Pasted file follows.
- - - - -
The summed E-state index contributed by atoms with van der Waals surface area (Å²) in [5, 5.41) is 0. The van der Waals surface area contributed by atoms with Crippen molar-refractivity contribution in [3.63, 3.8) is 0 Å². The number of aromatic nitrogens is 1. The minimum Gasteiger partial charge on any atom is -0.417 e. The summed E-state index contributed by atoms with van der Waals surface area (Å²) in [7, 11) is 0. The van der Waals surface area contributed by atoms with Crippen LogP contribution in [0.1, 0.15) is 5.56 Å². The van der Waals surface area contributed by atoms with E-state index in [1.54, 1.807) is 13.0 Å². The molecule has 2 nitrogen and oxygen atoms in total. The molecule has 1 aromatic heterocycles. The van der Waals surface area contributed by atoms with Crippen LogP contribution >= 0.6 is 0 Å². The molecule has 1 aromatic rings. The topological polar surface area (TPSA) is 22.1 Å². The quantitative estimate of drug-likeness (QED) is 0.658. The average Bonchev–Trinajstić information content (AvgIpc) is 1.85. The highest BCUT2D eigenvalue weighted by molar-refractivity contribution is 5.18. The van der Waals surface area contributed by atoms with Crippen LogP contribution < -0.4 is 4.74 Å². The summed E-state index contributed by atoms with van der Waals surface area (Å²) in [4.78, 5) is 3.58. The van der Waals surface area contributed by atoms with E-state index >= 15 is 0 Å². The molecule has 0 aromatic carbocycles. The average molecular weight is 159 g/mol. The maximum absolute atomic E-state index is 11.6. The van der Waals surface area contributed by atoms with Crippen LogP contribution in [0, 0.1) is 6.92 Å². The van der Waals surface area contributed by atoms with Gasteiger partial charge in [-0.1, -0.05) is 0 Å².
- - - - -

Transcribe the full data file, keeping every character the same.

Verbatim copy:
The summed E-state index contributed by atoms with van der Waals surface area (Å²) in [5, 5.41) is 0. The van der Waals surface area contributed by atoms with Crippen molar-refractivity contribution in [3.63, 3.8) is 0 Å². The number of aromatic nitrogens is 1. The minimum Gasteiger partial charge on any atom is -0.417 e. The summed E-state index contributed by atoms with van der Waals surface area (Å²) in [7, 11) is 0. The van der Waals surface area contributed by atoms with Crippen LogP contribution in [0.1, 0.15) is 5.56 Å². The van der Waals surface area contributed by atoms with E-state index in [1.54, 1.807) is 13.0 Å². The molecule has 2 nitrogen and oxygen atoms in total. The molecule has 1 aromatic heterocycles. The van der Waals surface area contributed by atoms with Crippen LogP contribution >= 0.6 is 0 Å². The molecule has 1 aromatic rings. The topological polar surface area (TPSA) is 22.1 Å². The quantitative estimate of drug-likeness (QED) is 0.658. The average Bonchev–Trinajstić information content (AvgIpc) is 1.85. The highest BCUT2D eigenvalue weighted by molar-refractivity contribution is 5.18. The van der Waals surface area contributed by atoms with Crippen LogP contribution < -0.4 is 4.74 Å². The summed E-state index contributed by atoms with van der Waals surface area (Å²) in [4.78, 5) is 3.58. The van der Waals surface area contributed by atoms with E-state index >= 15 is 0 Å². The molecule has 0 aromatic carbocycles. The average molecular weight is 159 g/mol. The maximum absolute atomic E-state index is 11.6. The van der Waals surface area contributed by atoms with Crippen LogP contribution in [0, 0.1) is 6.92 Å². The van der Waals surface area contributed by atoms with Gasteiger partial charge in [-0.1, -0.05) is 0 Å².